While I was flicking through this passport a bunch of Algerian banknotes fell out:

I like the gazelle

The desert dude is cool and I like the pink but the design is a tad tasteless, don’t you think?

Now this green one with the herd of goats trotting along has a certain retro-chic

and the back of it with that rather bizzare couple on that tractor thingy was one of the designer’s less happy attempts. So to sum up; quaint – yes, De La Roux – no.

I must gone through fairly hazy phase in my life because I failed to renew that passport, so the next one has a make-shift temporary air, a gotta-get-it-together-because-I-just-remembered-I-gonna-go-abroad-next-vacation look about it:

note the hippy look.

Next ‘ole hazel eyes finds himself in Lisbon:

I remember that photo; we were all advised to get about a dozen taken for work permits, metro passes etc; it was taken in a small booth half-way up the Rua d’Ouro on hot afternoon in October.

Then the new look, the EU look, the cheap and nasty look:

Welcome the age of cheap plastic, of easy money, welcome to the Euro-Zone.


After three enjoyable and carefree years in Lisbon, Portugal,

I was promoted and sent up to take over our school in Porto.

Underserved, unmerited and unearned,

The jigsaw pieces of my life seemed to click into place.


Porto was the high summer, the apex of my life.

I finally got married to a nice attractive and intelligent Portuguese girl some ten years younger than myself, settled down and started to raise a family.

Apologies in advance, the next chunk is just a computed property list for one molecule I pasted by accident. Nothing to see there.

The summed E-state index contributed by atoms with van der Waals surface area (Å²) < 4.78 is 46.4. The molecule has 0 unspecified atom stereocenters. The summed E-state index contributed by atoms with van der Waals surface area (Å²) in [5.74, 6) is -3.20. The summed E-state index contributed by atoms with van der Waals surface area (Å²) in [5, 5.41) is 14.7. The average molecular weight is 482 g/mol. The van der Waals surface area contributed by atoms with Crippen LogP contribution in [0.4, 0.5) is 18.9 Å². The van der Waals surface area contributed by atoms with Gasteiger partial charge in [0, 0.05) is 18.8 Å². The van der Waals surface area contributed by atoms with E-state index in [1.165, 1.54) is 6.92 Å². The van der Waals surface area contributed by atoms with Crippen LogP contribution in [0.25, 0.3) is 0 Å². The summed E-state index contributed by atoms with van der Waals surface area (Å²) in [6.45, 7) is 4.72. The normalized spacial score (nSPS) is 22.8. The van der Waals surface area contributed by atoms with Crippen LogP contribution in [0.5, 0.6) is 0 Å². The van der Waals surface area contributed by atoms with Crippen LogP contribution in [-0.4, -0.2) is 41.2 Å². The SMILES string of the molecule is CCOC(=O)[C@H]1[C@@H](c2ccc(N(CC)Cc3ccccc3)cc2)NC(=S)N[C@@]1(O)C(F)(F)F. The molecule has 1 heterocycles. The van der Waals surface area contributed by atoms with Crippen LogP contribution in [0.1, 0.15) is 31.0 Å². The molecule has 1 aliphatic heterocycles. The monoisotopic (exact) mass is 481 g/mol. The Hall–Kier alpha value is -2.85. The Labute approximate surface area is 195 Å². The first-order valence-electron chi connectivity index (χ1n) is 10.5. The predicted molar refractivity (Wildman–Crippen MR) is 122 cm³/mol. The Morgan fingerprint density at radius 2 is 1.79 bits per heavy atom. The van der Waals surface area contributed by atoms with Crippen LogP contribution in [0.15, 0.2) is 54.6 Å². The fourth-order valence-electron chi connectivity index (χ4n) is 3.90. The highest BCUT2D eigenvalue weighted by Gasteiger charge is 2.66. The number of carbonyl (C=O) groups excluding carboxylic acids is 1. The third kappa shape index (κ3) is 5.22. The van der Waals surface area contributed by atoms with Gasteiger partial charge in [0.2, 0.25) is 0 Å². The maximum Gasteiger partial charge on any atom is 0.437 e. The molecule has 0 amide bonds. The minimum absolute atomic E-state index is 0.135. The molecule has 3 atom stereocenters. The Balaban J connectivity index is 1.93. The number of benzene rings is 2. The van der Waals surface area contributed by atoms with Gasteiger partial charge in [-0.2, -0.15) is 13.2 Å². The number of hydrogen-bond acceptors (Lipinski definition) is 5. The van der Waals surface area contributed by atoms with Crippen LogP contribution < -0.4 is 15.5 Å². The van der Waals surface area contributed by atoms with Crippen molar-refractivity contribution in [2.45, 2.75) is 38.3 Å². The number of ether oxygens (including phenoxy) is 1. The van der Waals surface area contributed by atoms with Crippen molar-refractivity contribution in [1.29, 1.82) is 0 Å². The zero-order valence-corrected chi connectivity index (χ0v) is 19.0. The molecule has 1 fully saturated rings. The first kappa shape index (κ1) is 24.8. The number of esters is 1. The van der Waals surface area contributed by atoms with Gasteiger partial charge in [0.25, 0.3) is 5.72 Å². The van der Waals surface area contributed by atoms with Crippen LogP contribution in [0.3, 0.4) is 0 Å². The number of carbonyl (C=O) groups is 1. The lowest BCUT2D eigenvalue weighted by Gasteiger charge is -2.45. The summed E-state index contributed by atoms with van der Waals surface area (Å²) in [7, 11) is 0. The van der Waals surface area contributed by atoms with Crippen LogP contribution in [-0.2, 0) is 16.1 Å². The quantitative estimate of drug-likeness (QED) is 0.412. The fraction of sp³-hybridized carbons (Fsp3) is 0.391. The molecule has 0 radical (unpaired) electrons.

I entered the unfamiliar territory of domestic felicity.

I grew comfortable.

I became middle-aged and middle-class. The aspirations of these two groups became my aspirations.

We were very happy together and bought the top-floor apartment of a little walk-up building in a quiet, narrow street in the town-center just off the Rua de Constituição.

Over the years I began to take my marriage and my position at work for granted.

Well you do, don’t you?

I became complacent.

I didn’t see it coming.

Galileo Galilei (2)

Among the copious foot-notes of one the volumes was a full account of the trial of Galileo in front of the holy inquisition in 1633, which were to be found in the records of the British Library. I quote from the actual accusation:


We, Carpar Borgia, Saint Croix de Jerusalem,

Friar Felix Centino d’Ascoli, of St. Anastatia,

Guido Bentivoglio, of St. Mary del Populo,

Friar Desiderius seaglia di Cremona, of St. Charles,

Friar Anthony Barberini, called Mesroy,

Lewis Zachia, of St. Austin,

Fabritius Verospius, called Prespiter, of St. Lawrence, of in pane perna,

Franciscus Barberini of St. Lawrence in Damaso, and